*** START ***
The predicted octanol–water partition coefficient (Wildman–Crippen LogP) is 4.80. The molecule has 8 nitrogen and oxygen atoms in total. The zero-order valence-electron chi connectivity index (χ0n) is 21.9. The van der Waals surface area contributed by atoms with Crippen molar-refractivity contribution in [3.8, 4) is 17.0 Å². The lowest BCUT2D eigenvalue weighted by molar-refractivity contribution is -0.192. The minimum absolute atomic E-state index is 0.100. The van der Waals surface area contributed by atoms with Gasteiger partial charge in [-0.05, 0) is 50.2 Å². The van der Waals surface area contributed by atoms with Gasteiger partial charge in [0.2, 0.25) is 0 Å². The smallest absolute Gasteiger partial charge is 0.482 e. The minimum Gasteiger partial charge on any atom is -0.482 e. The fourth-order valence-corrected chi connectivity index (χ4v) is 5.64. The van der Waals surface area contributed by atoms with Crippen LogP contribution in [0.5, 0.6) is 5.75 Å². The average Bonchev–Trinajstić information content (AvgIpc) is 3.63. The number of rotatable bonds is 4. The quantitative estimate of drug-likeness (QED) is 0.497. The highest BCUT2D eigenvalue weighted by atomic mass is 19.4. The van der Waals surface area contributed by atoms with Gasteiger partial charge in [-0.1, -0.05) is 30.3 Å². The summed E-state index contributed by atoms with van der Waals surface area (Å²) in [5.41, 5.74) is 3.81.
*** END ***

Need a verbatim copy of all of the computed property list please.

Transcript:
The predicted octanol–water partition coefficient (Wildman–Crippen LogP) is 4.80. The molecule has 8 nitrogen and oxygen atoms in total. The zero-order valence-electron chi connectivity index (χ0n) is 21.9. The van der Waals surface area contributed by atoms with Crippen molar-refractivity contribution in [3.8, 4) is 17.0 Å². The lowest BCUT2D eigenvalue weighted by molar-refractivity contribution is -0.192. The minimum absolute atomic E-state index is 0.100. The van der Waals surface area contributed by atoms with Gasteiger partial charge in [-0.05, 0) is 50.2 Å². The van der Waals surface area contributed by atoms with Gasteiger partial charge in [0.2, 0.25) is 0 Å². The smallest absolute Gasteiger partial charge is 0.482 e. The minimum Gasteiger partial charge on any atom is -0.482 e. The fourth-order valence-corrected chi connectivity index (χ4v) is 5.64. The van der Waals surface area contributed by atoms with Crippen LogP contribution in [0.5, 0.6) is 5.75 Å². The average Bonchev–Trinajstić information content (AvgIpc) is 3.63. The number of rotatable bonds is 4. The quantitative estimate of drug-likeness (QED) is 0.497. The highest BCUT2D eigenvalue weighted by atomic mass is 19.4. The van der Waals surface area contributed by atoms with Gasteiger partial charge in [-0.1, -0.05) is 30.3 Å². The summed E-state index contributed by atoms with van der Waals surface area (Å²) in [5.41, 5.74) is 3.81.